Felanitx, Mallorca, 1957
Mixed technique on canvas, 200 x 300 cm
Acquired in 2002
The still life genre is one that Barceló has repeatedly explored. In the case of Des potirons, painted in the artist’s Parisian studio, the main interest of the work lies in its matter. The dense mixture of paint and wood pulp is applied all over the surface of the canvas, achieving a texture characterised by centrifugal rhythms and earthy properties. Barceló often introduces elements extraneous to painting in his compositions—such as the pumpkin seeds and cigarette ends in this work—that configure a sort of organic vanitas to evoke the transmutation of matter that alludes to the passage of time. Speaking of this painting in March 1998, Barceló said, "My new picture! — of pumpkins. I remember when I used to paint white pictures (...). It’s the same today with pumpkins, onions and tomatoes. It’s as if they were suddenly the only things one could paint (...). The same anxiety, the familiarity with the mechanisms, nothing changes." Miquel Barceló is one of the most prominent figures in contemporary Spanish art. After training at the School of Decorative Arts in Palma and at the Fine Arts School in Barcelona, he soon achieved international acclaim as a result of his participation in the 1981 edition of the São Paulo Biennial and in Documenta 7 in Kassel the following year. His sojourns in various European countries, the United States and Mali have marked a prolific career devoted to painting, sculpture, drawings and prints, set designs, murals and ceramics. [M.G.M.]
Independently of its permanent collection, the Bilbao Fine Arts Museum regularly organises temporary exhibition programmes.
Please consult the exhibition calendar for more information about the museum's latest proposals.
Usually classed as a realist painter, Antonio López (born in Tomelloso in 1936) is one of the most idiosyncratic artists at work in Spain after the Civil War. From the 1950s, he has produced drawings, engravings, paintings and sculptures, fashioning an oeuvre of a remarkable technical virtuosity that somehow seems outside time, despite focusing on the realistic representation of living beings and objects. López’s iconographic repertoire always springs from the reality of the visual world and oscillates between scenes of intimacy and the vast outdoors: portraits, still life works, interiors and domestic objects jostle with broad panoramic views.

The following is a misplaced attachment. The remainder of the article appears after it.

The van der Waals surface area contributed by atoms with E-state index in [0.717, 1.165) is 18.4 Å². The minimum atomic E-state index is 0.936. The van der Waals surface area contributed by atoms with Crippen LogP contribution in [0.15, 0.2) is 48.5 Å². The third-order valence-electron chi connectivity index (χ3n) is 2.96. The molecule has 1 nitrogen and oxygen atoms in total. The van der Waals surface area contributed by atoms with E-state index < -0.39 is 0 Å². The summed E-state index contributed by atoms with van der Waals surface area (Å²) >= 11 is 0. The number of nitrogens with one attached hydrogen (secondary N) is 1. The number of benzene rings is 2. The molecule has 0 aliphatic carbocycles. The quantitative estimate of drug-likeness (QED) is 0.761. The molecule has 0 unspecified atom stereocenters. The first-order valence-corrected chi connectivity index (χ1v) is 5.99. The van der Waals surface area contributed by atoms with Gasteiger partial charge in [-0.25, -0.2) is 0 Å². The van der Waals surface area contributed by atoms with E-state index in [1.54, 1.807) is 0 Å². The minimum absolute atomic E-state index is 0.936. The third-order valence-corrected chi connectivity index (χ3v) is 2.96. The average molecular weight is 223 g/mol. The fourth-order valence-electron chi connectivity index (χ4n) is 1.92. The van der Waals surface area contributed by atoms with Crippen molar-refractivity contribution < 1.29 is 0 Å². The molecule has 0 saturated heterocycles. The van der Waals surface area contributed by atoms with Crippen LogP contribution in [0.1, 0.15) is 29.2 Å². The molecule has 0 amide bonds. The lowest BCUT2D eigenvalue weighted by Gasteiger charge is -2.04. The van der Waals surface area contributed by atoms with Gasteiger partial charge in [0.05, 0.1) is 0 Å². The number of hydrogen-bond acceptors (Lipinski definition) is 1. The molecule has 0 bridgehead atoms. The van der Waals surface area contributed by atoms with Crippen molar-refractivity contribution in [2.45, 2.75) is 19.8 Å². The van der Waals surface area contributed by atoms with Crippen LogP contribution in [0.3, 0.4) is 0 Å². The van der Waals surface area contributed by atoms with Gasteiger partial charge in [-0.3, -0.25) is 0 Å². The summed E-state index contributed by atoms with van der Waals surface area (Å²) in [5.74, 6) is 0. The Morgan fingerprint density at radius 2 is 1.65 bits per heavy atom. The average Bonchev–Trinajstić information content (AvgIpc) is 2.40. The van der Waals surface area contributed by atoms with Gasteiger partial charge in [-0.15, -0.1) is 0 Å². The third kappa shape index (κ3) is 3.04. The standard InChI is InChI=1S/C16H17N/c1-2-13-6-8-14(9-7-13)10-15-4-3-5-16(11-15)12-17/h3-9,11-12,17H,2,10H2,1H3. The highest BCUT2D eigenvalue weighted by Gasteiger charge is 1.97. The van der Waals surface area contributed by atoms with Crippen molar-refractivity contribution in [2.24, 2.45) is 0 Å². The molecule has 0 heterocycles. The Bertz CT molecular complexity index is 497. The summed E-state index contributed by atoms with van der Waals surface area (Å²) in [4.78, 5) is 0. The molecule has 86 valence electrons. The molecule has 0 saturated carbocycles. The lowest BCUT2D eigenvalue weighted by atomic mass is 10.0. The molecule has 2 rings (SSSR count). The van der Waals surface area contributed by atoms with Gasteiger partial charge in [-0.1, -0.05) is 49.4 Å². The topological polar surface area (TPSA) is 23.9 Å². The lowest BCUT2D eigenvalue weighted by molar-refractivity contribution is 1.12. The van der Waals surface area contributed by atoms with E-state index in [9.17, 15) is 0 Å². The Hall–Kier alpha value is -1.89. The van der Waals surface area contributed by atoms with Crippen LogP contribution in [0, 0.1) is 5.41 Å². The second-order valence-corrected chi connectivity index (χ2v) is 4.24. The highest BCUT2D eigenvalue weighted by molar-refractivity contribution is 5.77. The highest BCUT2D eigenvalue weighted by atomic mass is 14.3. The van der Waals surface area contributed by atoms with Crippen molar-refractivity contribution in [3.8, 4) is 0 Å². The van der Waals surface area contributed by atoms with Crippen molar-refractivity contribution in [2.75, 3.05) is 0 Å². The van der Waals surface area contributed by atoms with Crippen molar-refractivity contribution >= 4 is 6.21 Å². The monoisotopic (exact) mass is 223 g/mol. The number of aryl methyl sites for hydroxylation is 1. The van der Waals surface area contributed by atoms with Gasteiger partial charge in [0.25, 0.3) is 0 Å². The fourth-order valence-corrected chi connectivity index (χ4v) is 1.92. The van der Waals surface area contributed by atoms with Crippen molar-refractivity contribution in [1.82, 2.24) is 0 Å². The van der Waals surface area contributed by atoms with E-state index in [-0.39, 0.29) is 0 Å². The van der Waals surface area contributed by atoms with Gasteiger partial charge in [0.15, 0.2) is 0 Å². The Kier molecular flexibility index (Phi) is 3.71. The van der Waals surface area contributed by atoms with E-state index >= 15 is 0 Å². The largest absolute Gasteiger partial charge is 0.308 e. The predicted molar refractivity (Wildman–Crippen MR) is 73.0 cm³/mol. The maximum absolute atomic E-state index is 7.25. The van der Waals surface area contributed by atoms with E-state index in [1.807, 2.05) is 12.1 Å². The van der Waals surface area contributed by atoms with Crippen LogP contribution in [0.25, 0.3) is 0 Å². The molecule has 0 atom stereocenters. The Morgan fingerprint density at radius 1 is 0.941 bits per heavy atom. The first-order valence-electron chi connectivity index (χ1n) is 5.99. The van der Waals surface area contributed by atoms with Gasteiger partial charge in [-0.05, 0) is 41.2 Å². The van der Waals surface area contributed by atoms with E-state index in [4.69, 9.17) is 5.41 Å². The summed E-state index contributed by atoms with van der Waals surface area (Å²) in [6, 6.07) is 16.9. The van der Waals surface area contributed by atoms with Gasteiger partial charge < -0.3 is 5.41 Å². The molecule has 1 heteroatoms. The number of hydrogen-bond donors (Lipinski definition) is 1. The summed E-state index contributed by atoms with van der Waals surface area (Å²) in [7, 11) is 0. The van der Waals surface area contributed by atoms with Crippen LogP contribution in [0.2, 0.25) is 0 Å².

In 1992 film director Víctor Erice shot the extraordinary El sol del membrillo (The Quince Sun), which concentrates on Antonio López’s creative process, on the intensity with which the artist contemplates objects. This act of rapt attention gives the film a halo of silence and a sensation of time suspended, which moves the viewer to a similar state of meditative absorption. the painter’s highly distinctive use of light contributes enormously to the dreamlike, metaphysical atmosphere, to the suggestion of the visible as a door, slightly ajar, to the invisible.
Despite his realist style, Antonio López has shaped an oeuvre independent from the other, more recent European realist or naturalist trends and from American hyperrealism. What he seeks in the reality that surrounds him are the quotidian aspects that awaken his interest; he works slowly and painstakingly towards his goal of capturing the essence of the sitter or of the objects or the land- and cityscapes portrayed. Curated by historian Guillermo Solana, art director at the Thyssen-Bornemisza Museum in Madrid, and the artist' s daughter María López, the exhibition will include a very complete overview of the oeuvre of Spanish artist Antonio López.
The selection of around 130 works, oil paintings, drawings and sculptures, represent his most recurrent themes: interiors, where the fantastic and emotive irrupt into daily life, the human figure, landscapes and the famous cityscapes of Madrid and Tomelloso, and his fruit compositions.Although works dated between 1949 and 2010 will be on show, the project concentrates largely on his output from the last two decades, which will include signature works like his earliest, slightly surreal family portraits, the legendary view of Madrid’s Gran Vía and the drawings of his studio. But attention will also be paid to more recent works, some of which are still unfinished and, logically, as yet unseen.
The exhibition as a whole will highlight the slow, meditative process by which Antonio López, one of today’s leading and most admired Spanish artists, arrives at his art.
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09|23|14 • 01|12|15
10|07|14 • 01|19|15
THE GUEST WORK
10|15|14 • 01|12|15
THE GUEST WORK
07|02|14 • 10|13|14
06|10|14 • 09|15|14
05|16|14 • 09|01|14